This week, Barak Obama became the first African American to be elected to the US presidency. I join the nation in supporting our new president and rejoicing in the progress our country has made in breaking racial divides. I have no doubt that this event will be written in textbooks as one of the most important historical events of my generation.
With Barak Obama’s success, there has been a deluge of articles, talk shows, radio shows, and interviews discussing our nation’s history and the struggle for racial equality. And again, I am very proud of our nation for getting to this point.
However, no one (to my knowledge) is talking about what did NOT happen during this election. And I don’t mean the fact that a republican was not elected. Any republican candidate would have had a very difficult uphill battle given our economic crisis, troubles in Iraq, and Bush’s low approval rating.
In 1994, I was a junior in high school. Like many high school students, I was more concerned with establishing my independence, defining who I was, and gaining acceptance from my peers. I was not all that concerned about history or politics. But in that year, I took an American History class that changed my life. I had an excellent teacher who made history come alive, and taught me the importance of voting, of having my voice heard through the democratic process.
But there was one question that my history teacher posed to our classroom that I will never forget. “Who do you think will become president first: an African American man, or a Caucasian woman?” Today, we know the answer to that question, but in 1994, the answer was not so clear. My opinion at the time was that an African American man would become president first. My logic was that African American men were granted the right to vote by the 15th amendment in 1870, long before women were granted this same right by the 19th amendment in 1920. Though African Americans were initially prevented from voting by several unjust methods including poll taxes and “test questions” that could not be answered correctly, by law they were granted the right to vote 50 years before women! 50 years!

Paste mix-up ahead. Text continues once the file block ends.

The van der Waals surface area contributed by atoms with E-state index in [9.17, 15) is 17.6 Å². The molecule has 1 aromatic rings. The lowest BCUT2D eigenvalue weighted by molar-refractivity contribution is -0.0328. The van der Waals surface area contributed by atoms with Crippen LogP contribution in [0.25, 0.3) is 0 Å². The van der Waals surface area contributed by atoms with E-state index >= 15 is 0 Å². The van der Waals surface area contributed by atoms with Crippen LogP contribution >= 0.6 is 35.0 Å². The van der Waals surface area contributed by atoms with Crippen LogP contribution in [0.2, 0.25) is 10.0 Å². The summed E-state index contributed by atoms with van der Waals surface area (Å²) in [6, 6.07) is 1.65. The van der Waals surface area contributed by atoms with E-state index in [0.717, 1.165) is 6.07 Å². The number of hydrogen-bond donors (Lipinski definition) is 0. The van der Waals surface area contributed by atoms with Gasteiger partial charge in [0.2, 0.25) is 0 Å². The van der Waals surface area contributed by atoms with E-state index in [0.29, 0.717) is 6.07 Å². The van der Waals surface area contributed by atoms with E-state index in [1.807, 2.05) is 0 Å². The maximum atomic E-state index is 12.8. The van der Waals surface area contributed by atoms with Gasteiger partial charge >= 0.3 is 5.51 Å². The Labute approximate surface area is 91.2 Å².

And so, what did NOT happen during this election? A Caucasian woman was not elected. However, this election was extremely unique because in addition to having an African American man running for president, we also had a Caucasian woman running for the same position in the same party. Moreover, the opposing republican candidate selected a Caucasian woman as his running mate. Clearly, the equality between genders has also come a very long way.
But still, an African American man was elected first. And so, while we rejoice in the progress our country has made and give full support to our new president, shouldn’t we also be asking ourselves why an arguably well qualified woman was NOT elected? Was it really because Barak Obama was more qualified? I truly hope this is the case! But what if it’s not? Do woman still have a glass ceiling hanging above them? What qualities do we think are important for a president to have? Do we see those as more masculine or feminine qualities? How would we really feel about having a female president?
Finally, we should evaluate the question that my history teacher asked. He did NOT ask who would become president first, an African American man, a Hispanic man, or an Asian man? He did not ask about religious affiliations or sexual orientation.
I believe that while we celebrate our nation’s progress in breaking the racial divide between African Americans and Caucasians, we must also evaluate the other divides that still persist in our country and the work that must still be done to break them. I believe in the equality of all people regardless of race, gender, religion, and sexual orientation. And I believe, at some point, so will our country.